How do we pack our entire lives into a few cardboard boxes? Excluding the obvious question of cost, why do we do it - why not just walk away, leave it all behind and start over? Do the boxes merely contain our stuff or something more meaningful. Is it an essential ritual marking some passage of time? Do we try and catch elusive, ephemeral but important memories? Do the contents re-assure us that everything in life is real and tangible and those are the benchmarks which define our physical and emotional lives? Do we need to do this packing and unpacking for reasons other than the obvious ones of practicality?
Because there are the other kind of boxes; the ones we place ourselves in; where we define ourselves; where we create our identity, our persona and our personality. Not only how we see and think of ourselves and our abilities but how we present ourselves to the world at large. Do those boxes free us or constrain us? Can we climb out of them as easily as we sometimes seem to climb into them? Do they really offer a safe haven? Are we following our natural human instincts for sanctuary and comfort or are they a place to hide our deepest anxieties so that we don’t have to confront them ?
We build mental and emotional boxes, some very sturdily, put together with lots of strong tape and packing material so that they won’t fall apart on us and spill the contents. This is where we create our thoughts, generate our feelings and form a perception of ourselves that we feel comfortable or uncomfortable with. Within this box is our idea of how we should present ourselves to friends, family, society and the world at large. This is where we think we find our place in the world. If we do this, if we define ourselves within the narrow confines of this box does it free us to live more complete lives? Or does it protect us from our own fears and misgivings? For most of us the answer probably lies in how honest we can be in our internal dialogues and that it is all a mix. It may well make us feel safe and secure in some ways but it can also be a constraint, an imaginary and emotional fabrication keeping us penned in a small intellectual environment, unadventurous, timid and afraid to explore the outer limits of our particular universe, our lives, our lifestyle and our abilities; unwilling and unable to fulfill our hopes and dreams. It takes guts to undo the tape and leave the box and go exploring.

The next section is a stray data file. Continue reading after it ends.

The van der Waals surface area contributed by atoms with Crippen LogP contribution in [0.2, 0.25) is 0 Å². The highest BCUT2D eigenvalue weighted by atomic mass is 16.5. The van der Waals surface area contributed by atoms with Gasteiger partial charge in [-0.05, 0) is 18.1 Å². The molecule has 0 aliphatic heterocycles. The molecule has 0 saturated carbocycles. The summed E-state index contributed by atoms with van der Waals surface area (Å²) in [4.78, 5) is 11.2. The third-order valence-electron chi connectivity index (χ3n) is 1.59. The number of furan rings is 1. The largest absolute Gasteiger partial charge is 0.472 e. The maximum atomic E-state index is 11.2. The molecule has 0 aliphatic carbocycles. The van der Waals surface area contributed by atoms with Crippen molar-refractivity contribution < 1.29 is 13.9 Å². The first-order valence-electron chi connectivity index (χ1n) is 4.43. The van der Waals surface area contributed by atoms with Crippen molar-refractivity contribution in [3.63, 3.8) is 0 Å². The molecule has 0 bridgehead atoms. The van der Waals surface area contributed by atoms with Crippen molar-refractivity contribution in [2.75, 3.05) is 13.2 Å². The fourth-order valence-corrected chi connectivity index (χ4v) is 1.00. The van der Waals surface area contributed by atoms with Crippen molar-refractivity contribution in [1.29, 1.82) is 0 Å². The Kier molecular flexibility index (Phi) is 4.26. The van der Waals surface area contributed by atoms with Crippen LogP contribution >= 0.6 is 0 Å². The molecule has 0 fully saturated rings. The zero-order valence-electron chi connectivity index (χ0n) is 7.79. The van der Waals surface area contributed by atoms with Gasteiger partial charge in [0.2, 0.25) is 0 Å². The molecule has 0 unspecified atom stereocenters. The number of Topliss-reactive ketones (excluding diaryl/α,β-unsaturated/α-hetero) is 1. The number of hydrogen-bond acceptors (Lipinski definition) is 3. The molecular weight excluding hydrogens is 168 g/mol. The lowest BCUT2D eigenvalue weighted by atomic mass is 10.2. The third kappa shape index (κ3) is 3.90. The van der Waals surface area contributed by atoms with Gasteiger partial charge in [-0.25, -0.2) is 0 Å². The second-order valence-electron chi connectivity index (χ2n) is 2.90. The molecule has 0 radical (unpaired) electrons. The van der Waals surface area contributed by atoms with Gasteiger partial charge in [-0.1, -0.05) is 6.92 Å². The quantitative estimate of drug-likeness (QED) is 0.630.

Then there are the boxes we place other people in guided by our maybe superficial perception of them; the way they present themselves to us and the world; the way they speak, the way they dress, their jobs, their house, their car, their activities. On this basis, we rush to judgement because it’s so much easier to categorise someone and place them neatly in a pigeonhole that we can identify with; it makes us feel comfortable and in control. It may even give us, rightly or wrongly, a sense of power whether or not we eventually find out whether or not we were correct in this original judgment. I wonder how often we get it right; I suspect we frequently make incorrect and superficial assessments - there is nearly always something more to all of us that we don’t necessarily reveal spontaneously for many reasons - some valid, some not. I like the idea of emptying the boxes, letting it all spill out onto the floor, pawing through the contents and really examining them; making decisions about what is valuable and worth keeping and what is junk to be discarded. then crushing the boxes once they are emptied. Liberating and opening ourselves up to the endless possibilities and potential within us and around us. Freeing ourselves to be anything we desire or at least to make the attempt.
I long ago concluded that boxes are un-necessary and should not be used for non-essentials nor for anything else except packing physical items. Not only are they not wanted on the voyage of intellectual and emotional discovery, they will prevent and make impossible any exploration or growth - which can only be achieved with a completely open, unfettered mind. In which box have you placed me?
January 2019 Seaweed
I close my eyes and breathe - I smell the seaweed strewn across the sand, hauntingly familiar, the mind-madness momentarily, magically arrested. Old memories capture me enrapture me and I am freed to wander through old dreams. Child, girl, woman in moments of bliss on English days. Cold seas, shells and seaweed. Chalky country lanes, the summer smell of hot tar melting on the road, shimmering like oily water in the sun - or a meadow, cowslips and cowpats sharing the space.